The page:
Although sodium replacement is a practical way to introduce sodium cuts, it’s an alternative that some consumers may find hard to swallow.

“They develop an alternative taste, a more metallic taste, which has to be compensated with other ingredients,” says Hetherington. Besides which, he adds, those other ingredients often run counter to what many customers are shopping for these days. “We’re looking for that cleaner label, that more natural label. We don’t want to be adding more ingredients that consumers don’t understand and that have chemical names.”

“We could potentially have the law of proverbial unintended consequences here, where we say we have to remove sodium, but the only way you can do that is by adding a host of other chemicals that we know consumers are shying away from.”

THE ROAD AHEAD
Though reformulating tried and true products is a major challenge the industry will have to overcome in the coming years, there might be an even bigger challenge on the horizon in the form of communicating to consumers why the products they know and love are changing.

“There’s been a lot of investment in the establishment of targets for the food industry, but there has yet to be any commitment by any level of government to any of the other prongs of the [sodium reduction] strategy,” Hetherington explains. He adds that, “the consumer awareness should have been implemented before the food targets are brought into force, simply because that establishes with the consumer that the food supply is changing.” He says it would also encourage consumers to actively seek out lower sodium products.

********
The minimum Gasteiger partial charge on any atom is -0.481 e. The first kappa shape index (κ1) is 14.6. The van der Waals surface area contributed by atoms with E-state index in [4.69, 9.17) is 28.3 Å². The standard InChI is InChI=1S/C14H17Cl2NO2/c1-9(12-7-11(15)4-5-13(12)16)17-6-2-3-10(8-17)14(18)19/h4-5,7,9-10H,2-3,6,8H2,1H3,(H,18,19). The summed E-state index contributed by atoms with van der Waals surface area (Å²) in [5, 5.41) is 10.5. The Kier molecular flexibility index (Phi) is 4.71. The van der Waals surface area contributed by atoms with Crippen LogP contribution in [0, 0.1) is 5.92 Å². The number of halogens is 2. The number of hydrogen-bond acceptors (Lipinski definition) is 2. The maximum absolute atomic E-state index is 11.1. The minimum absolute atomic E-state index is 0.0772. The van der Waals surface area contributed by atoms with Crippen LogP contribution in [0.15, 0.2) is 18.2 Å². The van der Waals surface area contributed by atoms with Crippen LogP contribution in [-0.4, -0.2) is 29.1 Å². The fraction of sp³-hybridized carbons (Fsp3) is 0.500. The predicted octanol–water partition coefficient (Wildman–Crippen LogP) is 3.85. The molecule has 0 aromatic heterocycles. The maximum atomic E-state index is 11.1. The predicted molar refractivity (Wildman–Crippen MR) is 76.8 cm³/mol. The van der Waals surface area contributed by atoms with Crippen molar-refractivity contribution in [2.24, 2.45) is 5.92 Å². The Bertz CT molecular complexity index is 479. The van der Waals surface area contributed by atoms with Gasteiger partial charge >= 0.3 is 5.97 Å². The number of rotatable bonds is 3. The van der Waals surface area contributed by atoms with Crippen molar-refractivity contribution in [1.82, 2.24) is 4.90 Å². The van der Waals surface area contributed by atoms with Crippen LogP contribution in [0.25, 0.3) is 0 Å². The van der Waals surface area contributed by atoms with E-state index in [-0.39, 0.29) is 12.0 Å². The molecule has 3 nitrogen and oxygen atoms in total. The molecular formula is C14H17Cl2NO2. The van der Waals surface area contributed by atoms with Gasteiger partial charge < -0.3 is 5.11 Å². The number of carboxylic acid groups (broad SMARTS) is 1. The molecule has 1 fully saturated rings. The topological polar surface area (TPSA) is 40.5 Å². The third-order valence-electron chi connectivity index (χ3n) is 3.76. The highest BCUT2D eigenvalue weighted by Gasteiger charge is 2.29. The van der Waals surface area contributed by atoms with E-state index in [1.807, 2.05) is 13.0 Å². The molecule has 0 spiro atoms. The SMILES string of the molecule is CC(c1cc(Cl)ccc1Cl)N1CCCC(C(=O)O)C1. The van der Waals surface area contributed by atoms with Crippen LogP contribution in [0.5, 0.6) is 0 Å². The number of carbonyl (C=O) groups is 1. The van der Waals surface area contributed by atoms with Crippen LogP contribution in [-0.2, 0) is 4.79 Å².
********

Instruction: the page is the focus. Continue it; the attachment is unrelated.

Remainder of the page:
With so many obstacles ahead, progress in achieving lower levels of sodium in bakery products may be slow, but that isn’t necessarily a bad thing. Studies have shown consumers tend not to notice when the amount of sodium in a product decreases gradually. A study published in a 2003 edition of the European Journal of Clinical Nutrition reported that participants weren’t able to detect a difference in white bread formulations when up to one-quarter of the salt was cut from a recipe. In this six-week study, researchers divided the participants into two groups. The control group was given white bread prepared with the same standard amount of sodium for the entire study period. The second group was given a supply of bread with five per cent less sodium each week.

 “The intervention group were no more likely than the control group to report a difference in the salt content of the bread from week to week,” the researchers concluded.

The study also reported no differences in the scores participants awarded their respective breads for flavour or likability. However, researchers did note that among participants evaluating sodium-reduced bread, the scores awarded for product appearance declined throughout the study compared to those recorded for regular white bread.

All evidence points to gradual reductions as the best way to keep consumers happy, and the most realistic way forward for the food industry. Lower sodium products will appeal to increasingly health-conscious consumers, but there are limits to what’s practical for bakers, and those limits vary from bakery to bakery. Each operation must determine what is possible in the short and the long term, and then develop a realistic plan to introduce changes over time.

As Hetherington says, “Regardless of the best efforts of industry, it’s not going to change overnight.”